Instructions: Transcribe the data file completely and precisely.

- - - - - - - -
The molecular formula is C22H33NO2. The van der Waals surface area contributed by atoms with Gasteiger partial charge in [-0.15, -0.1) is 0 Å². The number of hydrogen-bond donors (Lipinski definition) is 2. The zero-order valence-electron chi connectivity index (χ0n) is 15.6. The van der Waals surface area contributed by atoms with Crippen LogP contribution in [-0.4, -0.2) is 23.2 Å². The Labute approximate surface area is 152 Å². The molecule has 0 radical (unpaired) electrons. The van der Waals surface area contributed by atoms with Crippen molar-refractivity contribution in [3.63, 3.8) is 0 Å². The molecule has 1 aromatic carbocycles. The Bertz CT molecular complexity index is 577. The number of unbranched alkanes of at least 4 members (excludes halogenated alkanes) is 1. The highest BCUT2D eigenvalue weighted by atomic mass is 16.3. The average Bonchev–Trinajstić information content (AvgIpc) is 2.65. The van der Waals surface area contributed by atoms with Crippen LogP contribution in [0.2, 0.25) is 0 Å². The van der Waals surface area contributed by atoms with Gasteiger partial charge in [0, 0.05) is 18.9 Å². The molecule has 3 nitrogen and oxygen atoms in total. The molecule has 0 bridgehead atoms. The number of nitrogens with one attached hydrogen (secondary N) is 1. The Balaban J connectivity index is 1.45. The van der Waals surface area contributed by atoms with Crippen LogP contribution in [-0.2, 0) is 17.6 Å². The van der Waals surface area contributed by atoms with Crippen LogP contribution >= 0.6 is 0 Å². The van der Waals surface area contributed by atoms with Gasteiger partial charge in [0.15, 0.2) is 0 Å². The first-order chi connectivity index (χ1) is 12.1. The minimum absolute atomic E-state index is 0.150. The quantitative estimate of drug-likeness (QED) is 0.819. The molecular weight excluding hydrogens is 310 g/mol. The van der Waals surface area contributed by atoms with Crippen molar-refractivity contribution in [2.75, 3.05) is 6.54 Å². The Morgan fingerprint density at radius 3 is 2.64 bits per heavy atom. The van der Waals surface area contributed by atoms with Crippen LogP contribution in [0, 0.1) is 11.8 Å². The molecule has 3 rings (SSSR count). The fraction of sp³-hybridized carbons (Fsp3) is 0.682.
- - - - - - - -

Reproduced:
The molecular formula is C22H33NO2. The van der Waals surface area contributed by atoms with Gasteiger partial charge in [-0.15, -0.1) is 0 Å². The number of hydrogen-bond donors (Lipinski definition) is 2. The zero-order valence-electron chi connectivity index (χ0n) is 15.6. The van der Waals surface area contributed by atoms with Crippen LogP contribution in [-0.4, -0.2) is 23.2 Å². The Labute approximate surface area is 152 Å². The molecule has 0 radical (unpaired) electrons. The van der Waals surface area contributed by atoms with Crippen molar-refractivity contribution in [3.63, 3.8) is 0 Å². The molecule has 1 aromatic carbocycles. The Bertz CT molecular complexity index is 577. The number of unbranched alkanes of at least 4 members (excludes halogenated alkanes) is 1. The highest BCUT2D eigenvalue weighted by atomic mass is 16.3. The average Bonchev–Trinajstić information content (AvgIpc) is 2.65. The van der Waals surface area contributed by atoms with Crippen LogP contribution in [0.2, 0.25) is 0 Å². The van der Waals surface area contributed by atoms with Gasteiger partial charge in [0, 0.05) is 18.9 Å². The molecule has 3 nitrogen and oxygen atoms in total. The molecule has 0 bridgehead atoms. The number of nitrogens with one attached hydrogen (secondary N) is 1. The Balaban J connectivity index is 1.45. The van der Waals surface area contributed by atoms with Crippen LogP contribution in [-0.2, 0) is 17.6 Å². The van der Waals surface area contributed by atoms with Crippen LogP contribution >= 0.6 is 0 Å². The van der Waals surface area contributed by atoms with Gasteiger partial charge in [0.15, 0.2) is 0 Å². The first-order chi connectivity index (χ1) is 12.1. The minimum absolute atomic E-state index is 0.150. The quantitative estimate of drug-likeness (QED) is 0.819. The molecular weight excluding hydrogens is 310 g/mol. The van der Waals surface area contributed by atoms with Crippen molar-refractivity contribution in [2.75, 3.05) is 6.54 Å². The Morgan fingerprint density at radius 3 is 2.64 bits per heavy atom. The van der Waals surface area contributed by atoms with Crippen LogP contribution in [0, 0.1) is 11.8 Å². The molecule has 3 rings (SSSR count). The fraction of sp³-hybridized carbons (Fsp3) is 0.682.